No concrete global warming proof in polar region
21 Jun 08 2008
Are the ices of the Arctic north about to melt away for good? Rami Abdelrahman gets the views of a range of Swedish researchers.
Sweden’s Crown Princess Victoria is one of a number of Scandinavian royals making for the Arctic archipelago on the Swedish ice-breaker Oden this weekend to participate in an event to coincide with and promote International Polar Year.
But will there even be a need for such ice-breaking vessels in years to come? Many commentators would have us believe that glaciers and ocean ice are about to go the way of the dodo.
Upon their arrival at Svalbard in Norway, however, the royals are likely to be informed by Swedish polar researchers that there is in fact very little concrete proof tying global warming to climate changes in the Arctic and sub-Arctic regions. Some indeed argue that there is more change in today’s political rhetoric than there is in the environment.
Last year Sweden invested more than 33 million kronor ($5 million) on research in the Arctic region, which covers almost one quarter of the nation’s landmass. Most of the Swedish funding, according to many researchers, goes mainly toward surveying the effects of climate change on glaciers and wildlife.
Professor Göran Ericsson from Umeå University will head a research delegation this summer to the Arctic north. His particular task is to study patterns of moose migration as they relate to climate change. Ericsson can literally “ring up a moose.”
“We have attached GPS trackers on more than 40 moose. Once you dial the code to the GPS tracker, you can find the exact location of the animal,” he says.
“Humans sweat when they get warm, but moose cannot do that. If the weather gets warmer they move towards colder places, often risking food shortages,” he tells The Local.
Ericsson says moose have always moved about in the sub-Arctic regions of the Swedish north. But what researchers are testing now is whether the animals are moving further north due to climate change. “Sometimes this proves right, and sometimes it proves wrong.”
Tomas Berg works with the Fjällräv (mountain fox) project, a venture aiming to preserve wildlife in the region. He too says it is difficult to ascertain what is really happening when it comes to climate change.
“We know that there is change, but we do not know in which direction. For example, the weather in the mountains might be warmer now, but in the long run it could get colder,” he says.
Cecilia Johansson from Uppsala University is equally unwilling to link milder weather in the Arctic with more general climate fluctuations. A lecturer in meteorology, Johansson flies to the Arctic region twice a year to study the effects of climate change on snow patterns.
“When it comes to weather and climate there are so many interrelated factors, triggering a chain of effects. For example, we had a warm winter in Sweden, but it was quite cold in the Mediterranean region. So we have to look at global warming from a global perspective.”
Every researcher seems to display a similar reticence when it comes to drawing far-reaching conclusions. Andrew Mercer studies the changes in glacier forms in the Arctic region at Stockholm University.
“It is quite a big picture -- we are talking about the whole planet. We have to compare many studies and often data is not available elsewhere in the same way it is here in Sweden,” he says, before adding that churches in Sweden have meteorological records dating back a few hundred years. Carl Linnaeus, the father of modern taxonomy, was one of the first Swedish scientists to study the effects of climate on wildlife.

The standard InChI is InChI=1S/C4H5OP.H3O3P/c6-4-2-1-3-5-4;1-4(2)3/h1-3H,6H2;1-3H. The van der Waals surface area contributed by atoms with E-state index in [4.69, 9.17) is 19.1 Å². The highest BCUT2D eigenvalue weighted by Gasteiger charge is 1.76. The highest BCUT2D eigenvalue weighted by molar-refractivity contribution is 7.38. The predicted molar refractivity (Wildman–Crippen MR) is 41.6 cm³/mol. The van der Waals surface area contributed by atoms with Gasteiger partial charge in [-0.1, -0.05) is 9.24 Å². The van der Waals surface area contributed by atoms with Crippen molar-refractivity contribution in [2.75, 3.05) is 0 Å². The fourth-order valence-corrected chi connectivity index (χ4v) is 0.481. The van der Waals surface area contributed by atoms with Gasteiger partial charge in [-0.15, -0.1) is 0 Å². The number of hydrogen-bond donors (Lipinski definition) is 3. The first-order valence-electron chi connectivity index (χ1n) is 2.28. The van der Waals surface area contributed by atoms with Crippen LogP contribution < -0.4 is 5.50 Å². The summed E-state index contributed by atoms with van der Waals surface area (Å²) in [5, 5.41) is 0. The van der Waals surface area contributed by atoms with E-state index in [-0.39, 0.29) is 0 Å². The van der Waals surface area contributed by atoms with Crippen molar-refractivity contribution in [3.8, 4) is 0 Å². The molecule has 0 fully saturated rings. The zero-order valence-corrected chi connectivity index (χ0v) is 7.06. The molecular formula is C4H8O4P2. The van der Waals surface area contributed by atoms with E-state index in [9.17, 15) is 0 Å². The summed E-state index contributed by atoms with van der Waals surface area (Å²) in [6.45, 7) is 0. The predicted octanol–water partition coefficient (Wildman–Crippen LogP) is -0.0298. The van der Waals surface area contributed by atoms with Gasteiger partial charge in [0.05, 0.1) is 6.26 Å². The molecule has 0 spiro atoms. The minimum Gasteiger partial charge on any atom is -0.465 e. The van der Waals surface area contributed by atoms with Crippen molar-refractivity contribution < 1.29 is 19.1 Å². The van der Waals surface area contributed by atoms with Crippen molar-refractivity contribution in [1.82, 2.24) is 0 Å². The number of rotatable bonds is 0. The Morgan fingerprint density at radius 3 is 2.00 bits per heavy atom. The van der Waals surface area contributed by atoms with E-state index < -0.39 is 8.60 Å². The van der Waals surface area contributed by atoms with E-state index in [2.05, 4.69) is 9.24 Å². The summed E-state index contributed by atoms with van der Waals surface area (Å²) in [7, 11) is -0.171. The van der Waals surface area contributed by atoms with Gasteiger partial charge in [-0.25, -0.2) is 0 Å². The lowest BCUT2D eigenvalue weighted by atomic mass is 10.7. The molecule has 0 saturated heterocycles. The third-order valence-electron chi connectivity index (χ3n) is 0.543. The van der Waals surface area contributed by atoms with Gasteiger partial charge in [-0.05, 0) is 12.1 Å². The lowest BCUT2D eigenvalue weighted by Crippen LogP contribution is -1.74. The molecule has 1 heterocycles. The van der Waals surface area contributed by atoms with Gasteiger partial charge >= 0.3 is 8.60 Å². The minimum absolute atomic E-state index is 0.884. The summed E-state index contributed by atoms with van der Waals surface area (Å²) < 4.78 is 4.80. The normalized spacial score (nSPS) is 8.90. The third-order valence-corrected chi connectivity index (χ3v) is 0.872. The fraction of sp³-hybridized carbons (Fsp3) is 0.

“In the 1980s and 1990s, Swedish glaciers grew in size, which should indicate that we have had colder weather. But in fact there were other factors that contributed to their growth,” Mercer says.
However, climate has changed politics, especially in Sweden, as political parties include adaptation to climate change in their rhetoric and election campaigns. Mercer offers his view on the curious relationships between science and politics.
“What happened was that scientists sent out the results of their studies to politicians and the general public. Initially only the general public showed an interest. Politicians didn’t care. But once interest grew among the general public, the subject gradually made its way to the top of the politicians’ list of priorities,” he says.
The industrial sector also avoided the thorny issue of climate change for quite some time, thinking adaptation to a greener future a costly endeavour.
“However, scientists were able to prove that industry was damaging the climate. Scientists presented industries with possible scenarios and ways to adapt their products and mitigate climate change. With the growing interest in the general public, they began to see a new market with new opportunities.”
Mercer adds that industrialists are often on the same side as scientists, at least in Sweden.
“There is no such thing as a free lunch, though,” he says, explaining that it is cheaper for industries to avoid investing in new and green technologies, which are still in the development stage and remain expensive.
The discovery of oil has also added a new dimension to the geo-politics of the region. Investment has come pouring in from Europe, the US, Canada and Japan, as well as from Arab Gulf States, Latin America and China. According to National Geographic, 25 percent of all untapped global oil resources are to be found in the region.
But if oil reserves prove as plentiful as predicted, will there even be a need to drill through thick layers of ice in the future? The Arctic Climate Impact Assessment, ACIA, anticipates the disappearance of all ocean ice in the period from 2060-2100 should global warming continue at the current rate. However, Swedish scientists are not convinced that today’s meteorological trends will stand the test of time.
Rami Abdelrahman (firstname.lastname@example.org)